A submarine retreat
New maps get to the bottom of Greenland’s outlet glaciers.
by Jane Beitler
October 13, 2015
On the world’s largest island sits the second largest body of ice. In summer, the ice heads for the ocean as the sun’s warmth melts the Greenland Ice Sheet surface in turquoise-blue ponds. Meltwater percolates through pocks and out into rushing streams. In the green fjords ringing the coast, slabs of ice plunge off glacier fronts, pushed out by the slow flow of glaciers that serve as major outlets for ice discharge.
A warmer planet is tipping the balance between ice accumulation and loss in Greenland. Showy, fast-moving Jakobshavn Glacier was filmed spectacularly calving 1.8 cubic miles of ice in 2012, and is thought to have calved the iceberg that sunk the Titanic. Less showy glaciers like Upernavik Glacier may be hiding secrets about the ice sheet’s future. Researchers such as ice sheet modeler Mathieu Morlighem are peering beneath glaciers to the bedrock below and overturning assumptions about how the Greenland Ice Sheet may respond to a warmer climate.
A glacier’s journey
More than 100,000 years old and up to two miles thick, the ice sheet has been waning in recent decades. It contains enough ice to raise sea levels twenty-four feet, if all of it melted.
If warmth is the accelerator pedal, topography can be the brakes. Greenland has more than 200 valleys and canyons, which channel glacier ice from the island’s high interior to its coasts. Glaciers move slowly in twisting valleys, and faster in straight valleys. However, the glaciers’ ice mostly hides the terrain that influences this flow.
When the base of the glacier, or its grounding point, is below sea level when it reaches the coast, the ice can contact a layer of warm Atlantic water a thousand feet below the surface, speeding ice discharge. But how many of these valley floors are below the ocean surface, and for what distance upstream? The data at hand portrayed Greenland’s valleys as shallow.
“Lots of people used to say that the Greenland Ice Sheet is not so vulnerable to climate change, because once the glaciers retreat inland about ten kilometers [six miles], they will not be connected to the ocean, and so the melting we see today will stop,” Morlighem said. There, the elevation of the valley floor would rise above sea level and stop the ocean from following a glacier up the valley. However, researchers knew that something was amiss when ice sheet models were not able to simulate current rates of melting and ice sheet thinning.
Stop kriging the bed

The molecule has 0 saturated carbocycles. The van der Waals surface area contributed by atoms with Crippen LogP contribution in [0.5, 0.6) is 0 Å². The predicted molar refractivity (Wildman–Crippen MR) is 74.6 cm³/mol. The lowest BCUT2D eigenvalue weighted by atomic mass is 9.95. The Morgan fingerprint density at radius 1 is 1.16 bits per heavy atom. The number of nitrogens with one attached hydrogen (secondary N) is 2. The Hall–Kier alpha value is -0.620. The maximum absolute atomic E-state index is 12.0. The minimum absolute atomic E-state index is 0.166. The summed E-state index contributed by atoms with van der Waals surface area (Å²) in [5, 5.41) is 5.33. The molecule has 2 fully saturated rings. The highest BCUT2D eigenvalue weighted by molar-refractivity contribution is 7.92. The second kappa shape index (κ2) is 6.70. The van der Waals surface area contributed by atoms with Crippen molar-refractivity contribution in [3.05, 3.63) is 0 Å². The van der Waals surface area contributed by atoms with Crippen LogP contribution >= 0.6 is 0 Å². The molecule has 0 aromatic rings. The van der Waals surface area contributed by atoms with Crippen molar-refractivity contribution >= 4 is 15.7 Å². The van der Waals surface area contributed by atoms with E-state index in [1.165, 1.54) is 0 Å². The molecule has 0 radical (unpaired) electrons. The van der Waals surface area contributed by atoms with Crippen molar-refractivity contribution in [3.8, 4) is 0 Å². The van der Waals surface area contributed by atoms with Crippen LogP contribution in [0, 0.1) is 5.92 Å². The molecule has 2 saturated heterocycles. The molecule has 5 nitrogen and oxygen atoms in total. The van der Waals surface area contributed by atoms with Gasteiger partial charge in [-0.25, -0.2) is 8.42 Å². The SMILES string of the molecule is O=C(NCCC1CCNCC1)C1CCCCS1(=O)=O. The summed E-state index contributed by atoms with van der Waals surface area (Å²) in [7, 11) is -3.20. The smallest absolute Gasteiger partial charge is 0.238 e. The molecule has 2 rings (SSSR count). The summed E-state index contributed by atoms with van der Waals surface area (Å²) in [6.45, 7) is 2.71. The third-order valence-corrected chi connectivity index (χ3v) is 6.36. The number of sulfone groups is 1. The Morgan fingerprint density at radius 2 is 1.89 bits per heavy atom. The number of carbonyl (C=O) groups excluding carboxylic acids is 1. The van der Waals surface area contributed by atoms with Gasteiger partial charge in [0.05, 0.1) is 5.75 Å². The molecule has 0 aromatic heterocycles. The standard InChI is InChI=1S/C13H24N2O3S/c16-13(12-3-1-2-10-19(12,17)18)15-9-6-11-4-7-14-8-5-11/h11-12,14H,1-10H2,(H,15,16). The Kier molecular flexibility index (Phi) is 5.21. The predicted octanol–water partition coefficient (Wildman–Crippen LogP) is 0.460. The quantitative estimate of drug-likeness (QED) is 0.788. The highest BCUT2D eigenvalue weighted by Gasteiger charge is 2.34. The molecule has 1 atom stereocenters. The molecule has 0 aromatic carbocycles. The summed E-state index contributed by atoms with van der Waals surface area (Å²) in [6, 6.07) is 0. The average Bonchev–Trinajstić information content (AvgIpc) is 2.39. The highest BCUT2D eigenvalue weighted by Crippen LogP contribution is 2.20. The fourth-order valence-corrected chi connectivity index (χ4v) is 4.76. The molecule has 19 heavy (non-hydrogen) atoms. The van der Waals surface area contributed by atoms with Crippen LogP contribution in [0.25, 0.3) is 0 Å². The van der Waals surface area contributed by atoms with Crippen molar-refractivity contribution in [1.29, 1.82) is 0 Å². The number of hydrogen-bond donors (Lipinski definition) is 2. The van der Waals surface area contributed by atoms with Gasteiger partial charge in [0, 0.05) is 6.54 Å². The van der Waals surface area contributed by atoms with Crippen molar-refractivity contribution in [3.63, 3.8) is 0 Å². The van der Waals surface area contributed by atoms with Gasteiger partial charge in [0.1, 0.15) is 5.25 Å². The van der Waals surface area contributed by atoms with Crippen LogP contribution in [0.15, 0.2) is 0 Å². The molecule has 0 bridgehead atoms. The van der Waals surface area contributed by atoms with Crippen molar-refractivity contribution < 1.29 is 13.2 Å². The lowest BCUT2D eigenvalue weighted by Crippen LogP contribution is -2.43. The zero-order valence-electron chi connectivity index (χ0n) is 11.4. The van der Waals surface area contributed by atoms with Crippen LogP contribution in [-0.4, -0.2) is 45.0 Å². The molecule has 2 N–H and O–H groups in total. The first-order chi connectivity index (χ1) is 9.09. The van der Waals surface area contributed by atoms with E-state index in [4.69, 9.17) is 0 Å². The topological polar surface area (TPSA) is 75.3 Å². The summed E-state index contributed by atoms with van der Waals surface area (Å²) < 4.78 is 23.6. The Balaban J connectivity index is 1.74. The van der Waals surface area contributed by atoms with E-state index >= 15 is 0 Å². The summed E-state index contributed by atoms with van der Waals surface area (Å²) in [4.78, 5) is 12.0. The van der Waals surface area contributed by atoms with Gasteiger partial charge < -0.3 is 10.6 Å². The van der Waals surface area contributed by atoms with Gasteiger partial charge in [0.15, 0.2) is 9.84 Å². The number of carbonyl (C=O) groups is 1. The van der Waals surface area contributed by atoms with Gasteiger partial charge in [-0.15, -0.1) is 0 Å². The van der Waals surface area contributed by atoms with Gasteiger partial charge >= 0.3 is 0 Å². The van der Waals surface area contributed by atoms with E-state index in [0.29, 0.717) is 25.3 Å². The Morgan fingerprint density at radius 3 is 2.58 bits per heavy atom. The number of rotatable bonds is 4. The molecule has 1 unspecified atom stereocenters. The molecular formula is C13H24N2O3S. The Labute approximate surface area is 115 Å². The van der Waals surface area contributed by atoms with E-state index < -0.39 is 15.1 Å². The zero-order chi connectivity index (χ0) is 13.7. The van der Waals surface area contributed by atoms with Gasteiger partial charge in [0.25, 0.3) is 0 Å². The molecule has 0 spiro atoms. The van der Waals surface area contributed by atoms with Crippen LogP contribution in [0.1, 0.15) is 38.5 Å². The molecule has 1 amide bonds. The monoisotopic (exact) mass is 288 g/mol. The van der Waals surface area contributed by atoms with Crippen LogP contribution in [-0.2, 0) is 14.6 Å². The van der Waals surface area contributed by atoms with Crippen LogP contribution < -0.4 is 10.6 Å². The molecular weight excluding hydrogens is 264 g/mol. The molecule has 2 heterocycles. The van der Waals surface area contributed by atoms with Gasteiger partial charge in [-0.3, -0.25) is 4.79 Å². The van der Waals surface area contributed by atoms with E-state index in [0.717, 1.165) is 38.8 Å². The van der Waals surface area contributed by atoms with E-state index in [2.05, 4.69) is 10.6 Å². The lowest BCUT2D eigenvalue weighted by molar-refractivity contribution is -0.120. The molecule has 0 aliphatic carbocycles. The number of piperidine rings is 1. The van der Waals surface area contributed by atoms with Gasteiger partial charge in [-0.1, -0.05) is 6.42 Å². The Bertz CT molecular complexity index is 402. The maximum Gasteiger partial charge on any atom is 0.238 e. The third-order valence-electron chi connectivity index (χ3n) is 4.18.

Morlighem builds ice sheet models, which use data to simulate how the ice sheet will respond to environmental change. He admits that he is standing on the shoulders of Jonathan Bamber at University of Bristol. Since the 1990s, Bamber has used airborne radar to study the geometry of Greenland’s glacier valleys. In 2013, Bamber’s team compiled thousands of miles of ice-penetrating radar flightlines collected over the ice sheet as part of NASA Operation IceBridge. They produced a bedrock elevation data set for Greenland, extending out to the continental shelves.
As they compiled the data, they discovered a huge canyon running from the central region of the island northward to the fjord of Petermann Glacier and the Arctic Ocean. Dubbed “Greenland’s Grand Canyon,” it is more than 750 kilometers long (466 miles), up to 800 meters deep (2,600 feet), and 10 kilometers wide (6 miles), making it the longest canyon discovered on Earth. They think the canyon is a major channel for flushing ice and meltwater off the island. Without canyons like this, meltwater might pool under the ice sheet and form subglacial lakes, as are found under the ice sheet on Antarctica. Greenland has no lakes below its ice sheet.
Still, important questions hung in the air, and radar data were too sparse to answer them. “Originally the bed topography map was derived from data collected along flight lines from Operation IceBridge. These were point measurements. In between we have nothing,” Morlighem said. “People used kriging, a kind of clever averaging where you look at neighboring data.” With too-sparse observations, however, kriging tended to smooth out and eliminate directional land features, like valleys and troughs, so the models could not accurately simulate ice thickness and velocity.